Burning the Koran will not lead one single Muslim to Christ. If anything, it would frighten away people who might otherwise be curious about Christianity.

Burning the Koran will not keep one single person from converting to Islam, either. Americans are aware that law enforcement will not tolerate actual interference with the conversion of a legal adult.

If anything, a book burning would raise the profile of the Koran within American society. Consider what happens in the case of an analogous situation: book bannings. The history of book bannings in the United States demonstrates that the publicity accompanying such an act results in a much greater public awareness, and often heightened sales nationwide, for this very book. Some readers of this blog may remember that, in an earlier day, book publicists looked forward to the day when the book they were promoting was “banned in Boston”; this often meant that the book would soon be flying off the shelves in New York, Chicago, and L.A.

As it is, Pastor Jones has done more to put the Koran in the news in the United States than anything else occuring at least over the last three years. None of this furthers the cause of Christianity.


The planned public burning of the Koran will not further Rev. Jones’s agenda in any way. Instead, it will accomplish exactly the opposite of what he wishes. Now would be a good time for this activity to be changed into something more productive.

Thinking things through to their likely consequences is truly On The Mark.

(Copyright 2010 Mark E. Koltko-Rivera. All Rights Reserved.)

Tuesday, September 7, 2010

“Christians Reading the Koran”: Movement and Facebook Group

In an earlier post I wrote about “Burn a Koran Day,” announced for September 11, 2010, in Florida (upcoming as I write this). I mentioned in that post that I would make it a point to read the Muslim holy book, the Koran, between September 11, 2010, and September 11, 2011. I has occurred to me that other Christians might wish to join me in this endeavor. Consequently, I hereby announce the “Christians Reading the Koran” movement.

This movement is for Christians who are interested in reading about the Koran, or reading the Koran itself. I do not mean to slight any Jewish, Muslim, Wiccan, Hindu, Buddhist, Sikh, Confucian, Taoist, Shinto, Agnostic, Atheist, or other people who might be interested in this project; however, since “Burn a Koran Day” is the project of a Christian minister, I thought it appropriate to start a Christian movement as a positive response.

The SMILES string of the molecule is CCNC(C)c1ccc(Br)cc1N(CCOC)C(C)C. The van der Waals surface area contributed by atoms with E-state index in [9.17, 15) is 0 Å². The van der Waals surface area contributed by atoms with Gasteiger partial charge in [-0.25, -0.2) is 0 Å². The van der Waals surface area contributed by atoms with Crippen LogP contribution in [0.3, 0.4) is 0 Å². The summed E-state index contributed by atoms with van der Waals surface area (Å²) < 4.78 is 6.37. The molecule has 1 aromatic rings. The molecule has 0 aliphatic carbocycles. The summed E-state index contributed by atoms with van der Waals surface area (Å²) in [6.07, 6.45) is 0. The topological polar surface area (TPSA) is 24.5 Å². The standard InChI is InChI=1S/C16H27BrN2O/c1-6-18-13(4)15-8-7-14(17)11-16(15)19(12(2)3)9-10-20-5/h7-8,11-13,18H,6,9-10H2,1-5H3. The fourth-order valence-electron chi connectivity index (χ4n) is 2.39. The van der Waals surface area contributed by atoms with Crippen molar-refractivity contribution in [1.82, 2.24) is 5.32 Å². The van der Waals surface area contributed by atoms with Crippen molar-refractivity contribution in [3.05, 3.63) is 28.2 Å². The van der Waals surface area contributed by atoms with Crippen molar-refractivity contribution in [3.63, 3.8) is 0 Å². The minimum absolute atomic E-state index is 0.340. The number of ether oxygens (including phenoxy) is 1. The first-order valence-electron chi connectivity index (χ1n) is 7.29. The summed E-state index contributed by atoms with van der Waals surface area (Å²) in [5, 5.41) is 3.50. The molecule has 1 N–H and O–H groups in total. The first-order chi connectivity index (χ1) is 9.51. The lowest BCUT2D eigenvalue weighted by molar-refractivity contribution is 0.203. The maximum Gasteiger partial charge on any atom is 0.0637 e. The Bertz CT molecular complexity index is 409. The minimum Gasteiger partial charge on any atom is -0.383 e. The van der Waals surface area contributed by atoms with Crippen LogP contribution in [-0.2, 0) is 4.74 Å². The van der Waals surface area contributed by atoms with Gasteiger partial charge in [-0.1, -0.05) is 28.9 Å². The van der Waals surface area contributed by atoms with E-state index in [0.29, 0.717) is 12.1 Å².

This being the 21st century, this movement also comes with an affiliated Facebook group. The Facebook group, “Christians Reading the Koran,” may be found at this location. (Log into Facebook before hitting this link.) I would encourage you to join this group; it is a way to demonstrate the numerical strength of this movement. As I write this, news reports indicate that hundreds of Afghanis have protested “Burn a Koran Day,” and U.S. Army General Petraeus has said that the planned book burning could endanger U.S. troops in the region. (My personal feeling is that there is the potential here for an extraordinarily large problem.) It would be great to be able to demonstrate to the Muslim world that there are a large number of Christians who are trying to promote peace, respect for the Koran, and better understanding between Christians and Muslims.

Now for a few questions and answers.

Is this movement part of some plot to proselytize for Islam?

No. I am a committed Christian, specifically a Latter-day Saint.

Is this movement part of some plot to proselytize for Christianity?

No. This effort is meant to promote peace, and better understanding between two large religious groups.

Let’s be clear about something. I have nothing against missionary work. I have been a missionary myself, in Eastern Asia, and my son will soon be leaving for a two-year term of service as a missionary in Eastern Europe. I enjoy sharing my faith. However, I strongly believe that missionary work should be clearly labelled as such. The “Christians Reading the Koran” movement is not missionary work.